November 29, 2016
I’ve been an assitant editor and editor for the Atlas of Design for nearly 4 years. I was extremely lucky to have piggy-backed on the work of Daniel Huffman and Tim Wallace for Volume 1. The foundation they laid set a bar higher than most expected. They gathered the interest, had a budget approved, and sold 1600 books over the course of two years.
I was asked to be an editor with Daniel for Volume 2 a year later after Tim stepped down. This time, in it’s most basic form, is when I realized being “detail oriented” was not a line I could confidently add to my resumé. Daniel pours his heart and soul into his work, the Atlas just a single node in what is an extraordinary portfolio. With Volume 2, he converted the Atlas from a single project into a respected series showcasing excellent cartography around the world. As is now custom for the Atlas, each editor serves a two-volume term. Daniel stepped down last year to take on a more Administrative role with NACIS and Marty Elmer stepped in.
Editing the Atlas of Design has been one of my biggest challenges.
Typically when I’m considering a project “final” that doesn’t mean I can’t change it later. A website can be fixed within minutes of realizing an error. Typos can be subdued, images can be re-optimized, even opinions can be revoked. But when it comes to sending a giant envelope of proofs for a book to be printed nearly 1000 times over, that’s finite. Any little blip, forgotten umlaut, incorrectly converted CMYK image, or missing period lives forever.
Designing the Atlas isn’t all about tweaking margins in InDesign and looking at pretty maps, though. The Editors handle communications & social media, designing & maintaining the website, creating a submission platform, creating a judging platform, communicating with individual contributors about their maps and commentary, writing release forms to get the rights to print the maps, coordinating with the printer about materials & reviewing proofs, writing budget requests for NACIS, handling warehousing & fulfillment (until recently for every single book, manually), and generally hoping that the ground doesn’t crumble beneath our feet.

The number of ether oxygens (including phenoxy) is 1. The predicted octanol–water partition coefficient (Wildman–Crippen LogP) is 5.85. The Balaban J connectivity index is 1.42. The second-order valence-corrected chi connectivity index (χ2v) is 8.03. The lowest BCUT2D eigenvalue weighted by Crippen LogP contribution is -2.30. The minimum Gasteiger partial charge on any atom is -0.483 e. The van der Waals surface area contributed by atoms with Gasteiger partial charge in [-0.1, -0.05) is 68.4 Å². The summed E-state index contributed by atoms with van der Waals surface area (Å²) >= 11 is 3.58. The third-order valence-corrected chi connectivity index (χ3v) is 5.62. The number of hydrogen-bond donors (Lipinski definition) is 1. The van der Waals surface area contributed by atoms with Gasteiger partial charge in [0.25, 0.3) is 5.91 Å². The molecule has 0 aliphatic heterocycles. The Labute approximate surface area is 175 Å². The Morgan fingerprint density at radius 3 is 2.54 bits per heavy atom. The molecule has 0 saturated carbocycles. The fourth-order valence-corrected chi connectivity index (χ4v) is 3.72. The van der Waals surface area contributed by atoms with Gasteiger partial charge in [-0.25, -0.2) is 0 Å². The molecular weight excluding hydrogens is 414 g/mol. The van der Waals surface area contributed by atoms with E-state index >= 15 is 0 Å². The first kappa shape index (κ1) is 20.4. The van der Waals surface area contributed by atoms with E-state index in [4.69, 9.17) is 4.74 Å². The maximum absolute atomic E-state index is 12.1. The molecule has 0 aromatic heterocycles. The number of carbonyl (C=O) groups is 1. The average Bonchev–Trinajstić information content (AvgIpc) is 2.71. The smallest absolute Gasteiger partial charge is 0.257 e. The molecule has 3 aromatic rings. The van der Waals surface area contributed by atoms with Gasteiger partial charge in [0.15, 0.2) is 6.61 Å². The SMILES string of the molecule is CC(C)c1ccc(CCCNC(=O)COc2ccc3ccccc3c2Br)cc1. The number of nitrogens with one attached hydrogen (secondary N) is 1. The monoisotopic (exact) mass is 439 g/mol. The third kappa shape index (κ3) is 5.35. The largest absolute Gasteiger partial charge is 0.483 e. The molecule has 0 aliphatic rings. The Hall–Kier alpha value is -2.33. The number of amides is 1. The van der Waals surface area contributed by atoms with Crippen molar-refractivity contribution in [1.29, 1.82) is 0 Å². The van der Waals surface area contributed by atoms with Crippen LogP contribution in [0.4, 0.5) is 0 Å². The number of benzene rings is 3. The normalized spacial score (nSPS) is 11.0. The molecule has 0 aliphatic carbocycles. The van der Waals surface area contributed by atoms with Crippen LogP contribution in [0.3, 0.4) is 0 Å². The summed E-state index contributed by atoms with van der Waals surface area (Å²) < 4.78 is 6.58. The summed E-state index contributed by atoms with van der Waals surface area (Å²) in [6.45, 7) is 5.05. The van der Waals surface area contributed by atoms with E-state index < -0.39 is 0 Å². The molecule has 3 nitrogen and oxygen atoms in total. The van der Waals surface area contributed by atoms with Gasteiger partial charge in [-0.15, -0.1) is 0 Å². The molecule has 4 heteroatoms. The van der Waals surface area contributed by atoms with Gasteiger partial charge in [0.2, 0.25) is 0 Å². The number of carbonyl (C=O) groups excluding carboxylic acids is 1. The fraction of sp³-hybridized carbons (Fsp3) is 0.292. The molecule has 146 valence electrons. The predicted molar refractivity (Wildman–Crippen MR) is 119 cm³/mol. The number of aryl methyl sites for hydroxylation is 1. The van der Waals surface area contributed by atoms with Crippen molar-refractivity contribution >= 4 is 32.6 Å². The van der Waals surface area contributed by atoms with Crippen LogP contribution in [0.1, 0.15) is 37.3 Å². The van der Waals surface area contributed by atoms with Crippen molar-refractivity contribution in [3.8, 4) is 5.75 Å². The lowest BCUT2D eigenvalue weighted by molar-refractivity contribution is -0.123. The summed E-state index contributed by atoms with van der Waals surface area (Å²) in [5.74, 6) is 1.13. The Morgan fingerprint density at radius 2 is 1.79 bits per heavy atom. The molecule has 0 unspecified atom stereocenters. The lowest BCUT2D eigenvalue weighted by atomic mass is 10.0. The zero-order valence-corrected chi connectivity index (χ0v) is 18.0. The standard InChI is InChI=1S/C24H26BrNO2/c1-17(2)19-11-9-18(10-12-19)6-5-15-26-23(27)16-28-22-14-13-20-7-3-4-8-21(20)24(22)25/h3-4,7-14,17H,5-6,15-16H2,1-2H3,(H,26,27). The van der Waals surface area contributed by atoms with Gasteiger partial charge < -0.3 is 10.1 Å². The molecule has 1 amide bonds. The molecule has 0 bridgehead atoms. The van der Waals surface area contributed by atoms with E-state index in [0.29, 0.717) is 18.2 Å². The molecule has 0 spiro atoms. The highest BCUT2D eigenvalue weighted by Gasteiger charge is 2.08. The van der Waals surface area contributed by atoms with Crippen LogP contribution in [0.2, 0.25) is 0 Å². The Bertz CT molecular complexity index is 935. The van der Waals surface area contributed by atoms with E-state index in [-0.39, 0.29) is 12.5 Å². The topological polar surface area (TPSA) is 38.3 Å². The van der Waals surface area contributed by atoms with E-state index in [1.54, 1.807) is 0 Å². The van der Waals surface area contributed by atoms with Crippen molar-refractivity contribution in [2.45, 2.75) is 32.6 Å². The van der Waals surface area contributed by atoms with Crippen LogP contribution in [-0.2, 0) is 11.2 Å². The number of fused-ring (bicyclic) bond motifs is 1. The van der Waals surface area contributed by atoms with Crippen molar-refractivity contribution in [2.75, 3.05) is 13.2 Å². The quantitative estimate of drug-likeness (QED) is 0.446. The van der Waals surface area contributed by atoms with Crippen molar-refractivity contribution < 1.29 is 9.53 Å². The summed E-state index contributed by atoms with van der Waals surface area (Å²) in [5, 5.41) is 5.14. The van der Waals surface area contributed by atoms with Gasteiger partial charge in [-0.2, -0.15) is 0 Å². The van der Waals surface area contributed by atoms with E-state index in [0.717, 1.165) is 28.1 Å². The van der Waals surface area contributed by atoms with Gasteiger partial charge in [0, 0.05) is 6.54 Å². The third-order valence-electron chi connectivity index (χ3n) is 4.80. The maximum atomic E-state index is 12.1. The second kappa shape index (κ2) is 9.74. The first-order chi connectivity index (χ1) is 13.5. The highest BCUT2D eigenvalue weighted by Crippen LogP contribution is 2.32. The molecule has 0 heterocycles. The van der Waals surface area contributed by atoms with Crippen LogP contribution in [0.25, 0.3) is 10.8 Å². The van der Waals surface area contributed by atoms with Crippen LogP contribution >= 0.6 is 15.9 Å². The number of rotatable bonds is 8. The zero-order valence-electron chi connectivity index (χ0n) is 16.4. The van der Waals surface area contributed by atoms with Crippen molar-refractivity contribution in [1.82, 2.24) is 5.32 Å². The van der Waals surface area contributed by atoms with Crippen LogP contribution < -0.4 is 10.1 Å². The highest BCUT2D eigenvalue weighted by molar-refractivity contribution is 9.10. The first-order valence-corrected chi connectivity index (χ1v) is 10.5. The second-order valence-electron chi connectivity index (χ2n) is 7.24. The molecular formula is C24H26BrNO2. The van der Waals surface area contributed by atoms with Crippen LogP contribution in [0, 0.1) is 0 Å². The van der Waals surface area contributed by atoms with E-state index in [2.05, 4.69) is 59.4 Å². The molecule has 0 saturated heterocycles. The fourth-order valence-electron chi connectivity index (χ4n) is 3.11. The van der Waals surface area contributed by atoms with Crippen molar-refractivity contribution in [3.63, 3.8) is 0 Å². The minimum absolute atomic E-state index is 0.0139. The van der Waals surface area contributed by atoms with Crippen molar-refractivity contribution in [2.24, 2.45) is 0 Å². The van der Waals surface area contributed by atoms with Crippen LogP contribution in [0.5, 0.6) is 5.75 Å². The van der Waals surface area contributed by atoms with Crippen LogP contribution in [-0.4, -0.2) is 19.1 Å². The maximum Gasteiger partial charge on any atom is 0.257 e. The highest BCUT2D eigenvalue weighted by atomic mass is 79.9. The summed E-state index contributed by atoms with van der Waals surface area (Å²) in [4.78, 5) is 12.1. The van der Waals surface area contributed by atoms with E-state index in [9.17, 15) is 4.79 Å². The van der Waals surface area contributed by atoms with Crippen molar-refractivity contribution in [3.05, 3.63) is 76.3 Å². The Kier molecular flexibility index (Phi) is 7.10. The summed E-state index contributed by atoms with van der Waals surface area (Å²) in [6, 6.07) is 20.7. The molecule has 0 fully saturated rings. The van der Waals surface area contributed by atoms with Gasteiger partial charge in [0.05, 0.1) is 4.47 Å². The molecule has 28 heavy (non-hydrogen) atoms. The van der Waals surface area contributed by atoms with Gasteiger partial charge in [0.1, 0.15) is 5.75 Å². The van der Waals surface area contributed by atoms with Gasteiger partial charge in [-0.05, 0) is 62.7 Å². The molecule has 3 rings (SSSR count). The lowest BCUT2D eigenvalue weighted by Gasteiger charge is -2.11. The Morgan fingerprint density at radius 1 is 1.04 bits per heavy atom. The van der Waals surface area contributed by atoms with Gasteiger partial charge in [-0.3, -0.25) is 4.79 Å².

When working on the Atlas, I swing back and forth between editing order details in spreadsheets to sending tweets to encrypting AWS credentials to properly talk to DynamoDB for the judging platform. Making a book isn’t just about printing the pages, it’s about conducting and distilling an impressive amount of information into what happens to be a 98 page book. Each contributor’s map means a whole lot to them, and we have to give our whole selves to each and every one.
Volume 3 went on sale last month with 900 copies in the first run. The third volume has been picked up by National Geographic, WIRED, and a few other journals & blogs. The response has been fantastic. In the coming months I have a large task of documenting the 4+ years of decisions we’ve made in order to build a knowledge base for future editors. Interested in helping the Atlas of Design? Contact us at email@example.com!⤎ back to posts